30 Holes in Bricks Holes Reduce Weight Holes allow the mortar to bind

31 Bricks - Types

32 Durability Building Code of Australia (BCA) states that masonry units must be classified and used in the exposure conditions appropriate to their classification

33 Durability Australian Standard AS 3700 (Masonry Structures) provides details of these classifications Australian Standard AS 3700 (Masonry Structures) provides details of these classifications

34 Durability Brick is permanent. Once it's built it remains weatherproof and age proof. Brick doesn't get tired like man-made materials, so it requires virtually no upkeep or repairs. Bricks don't rust or erode, rot or decay, bend, twist or warp. Brick is a great protector - against the extremes of the Australian climate - heat and cold. Australia is a country of extremes. At any one time, different parts of our continent can be experiencing bushfires, floods, severe storms and drought. And climate change researchers suggest that conditions may soon become even more extreme. Many brick buildings only improve their appearance with age - The Great Wall of China is still looking great after more than 2,000 years

35 Durability - Fire Bricks are non-combustible and don't assist the spread of fire, making them ideal for building in bushfire- prone areas. Clay bricks normally do not suffer any structural damage after a fire and can be re-used even as load bearing walls. After all, Bricks are kiln-fired at temperatures up to 1200 degrees Celsius (a standard kitchen oven operates up to about 250 degrees Celsius). Bricks alone won't fire proof a building - timber and plastic are flammable and glass shatters in the heat - but building in brick will provide a strong foundation to protecting your investment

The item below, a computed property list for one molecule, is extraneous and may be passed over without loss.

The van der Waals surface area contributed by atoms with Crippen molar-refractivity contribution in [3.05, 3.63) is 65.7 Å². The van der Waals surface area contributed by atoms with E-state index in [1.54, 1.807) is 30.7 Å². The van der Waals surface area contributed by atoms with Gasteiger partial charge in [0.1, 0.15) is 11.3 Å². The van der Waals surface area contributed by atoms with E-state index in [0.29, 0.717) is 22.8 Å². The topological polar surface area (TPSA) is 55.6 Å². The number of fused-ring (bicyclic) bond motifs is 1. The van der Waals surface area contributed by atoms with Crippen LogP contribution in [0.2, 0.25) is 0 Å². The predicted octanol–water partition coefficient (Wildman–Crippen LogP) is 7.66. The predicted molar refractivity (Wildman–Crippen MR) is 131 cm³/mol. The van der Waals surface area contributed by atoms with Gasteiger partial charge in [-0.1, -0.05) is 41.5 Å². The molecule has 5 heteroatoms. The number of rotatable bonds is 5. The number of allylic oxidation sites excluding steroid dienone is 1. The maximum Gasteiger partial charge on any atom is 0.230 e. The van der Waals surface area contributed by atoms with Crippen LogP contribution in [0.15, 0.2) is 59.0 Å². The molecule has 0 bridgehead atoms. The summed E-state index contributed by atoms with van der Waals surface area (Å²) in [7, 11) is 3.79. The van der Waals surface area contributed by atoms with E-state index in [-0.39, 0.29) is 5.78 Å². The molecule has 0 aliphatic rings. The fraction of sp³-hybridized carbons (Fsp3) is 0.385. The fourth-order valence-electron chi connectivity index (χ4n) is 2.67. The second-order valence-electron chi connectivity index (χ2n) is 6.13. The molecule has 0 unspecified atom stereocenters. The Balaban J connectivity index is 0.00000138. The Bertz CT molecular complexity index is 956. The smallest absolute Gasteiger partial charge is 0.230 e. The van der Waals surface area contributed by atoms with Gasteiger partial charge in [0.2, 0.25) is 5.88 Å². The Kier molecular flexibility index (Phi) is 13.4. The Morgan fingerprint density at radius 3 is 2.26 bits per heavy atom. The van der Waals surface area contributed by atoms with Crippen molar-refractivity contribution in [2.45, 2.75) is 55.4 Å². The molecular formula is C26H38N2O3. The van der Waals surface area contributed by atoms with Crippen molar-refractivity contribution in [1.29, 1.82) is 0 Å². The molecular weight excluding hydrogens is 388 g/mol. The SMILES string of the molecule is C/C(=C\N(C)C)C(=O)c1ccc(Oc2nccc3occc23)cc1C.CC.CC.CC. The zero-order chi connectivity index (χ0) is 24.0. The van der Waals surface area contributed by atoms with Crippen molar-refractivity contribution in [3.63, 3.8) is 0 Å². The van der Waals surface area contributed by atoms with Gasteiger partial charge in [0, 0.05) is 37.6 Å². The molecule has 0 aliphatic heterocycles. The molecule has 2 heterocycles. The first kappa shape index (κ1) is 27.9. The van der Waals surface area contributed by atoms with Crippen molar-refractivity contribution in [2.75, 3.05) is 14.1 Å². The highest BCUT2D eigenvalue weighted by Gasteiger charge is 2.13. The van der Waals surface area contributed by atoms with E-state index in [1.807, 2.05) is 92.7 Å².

36 Durability - Pest Bricks don't get attacked by pests - termites don't eat it, rats don't gnaw at it, birds can't stain it. Bricks are unattractive to termites because they can't chew them - unlike timber. Cavity brick construction offers the ultimate in termite resistance, by eliminating timber framing in walls.

37 Durability - Weather Most brick colours and textures hide rain streaking, whereas plain or painted wall finishes such as render tend to show these and if damaged, are expensive and time-consuming to repair. Salt-safe and exposure grade bricks If you are building within 1km of surf coast and 100m of non-surf coast, or on harsh soils (such as former tip sites or converted industrial land) you should use Exposure Grade bricks. These bricks are made to withstand high salt conditions. In conditions like these, Exposure Grade bricks are the most affordable building material - designed for harsh Australian conditions

38 Tolerances

39 Cleaning of Bricks Ideally brickwork should be cleaned as it is laid. This is the simplest, cheapest and most effective method. Mortar smears should be cleaned as soon as possible using a scrubbing brush, running water and a sponge. Acid cleaning is only required if the mortar smears are allowed to harden and should be viewed as a last resort.

40 Degradation of Brickwork Fretting Expansion Poor Bonding Lime Pitting

41 Degradation - Fretting

42 Fretting is caused by the action of salt migration in the walling system. Water with salt enters the brickwork Water dries out & salt is left behind as salt crystals. Salt crystals grow in the voids within the brick. As more salt is left behind by the evaporation of water, the salt crystal grows larger and larger. The strength of the growing salt crystal can be stronger than the elements that hold the brick together. If this occurs, the brick face begins to crumble and fall away. This is also true for mortar joints.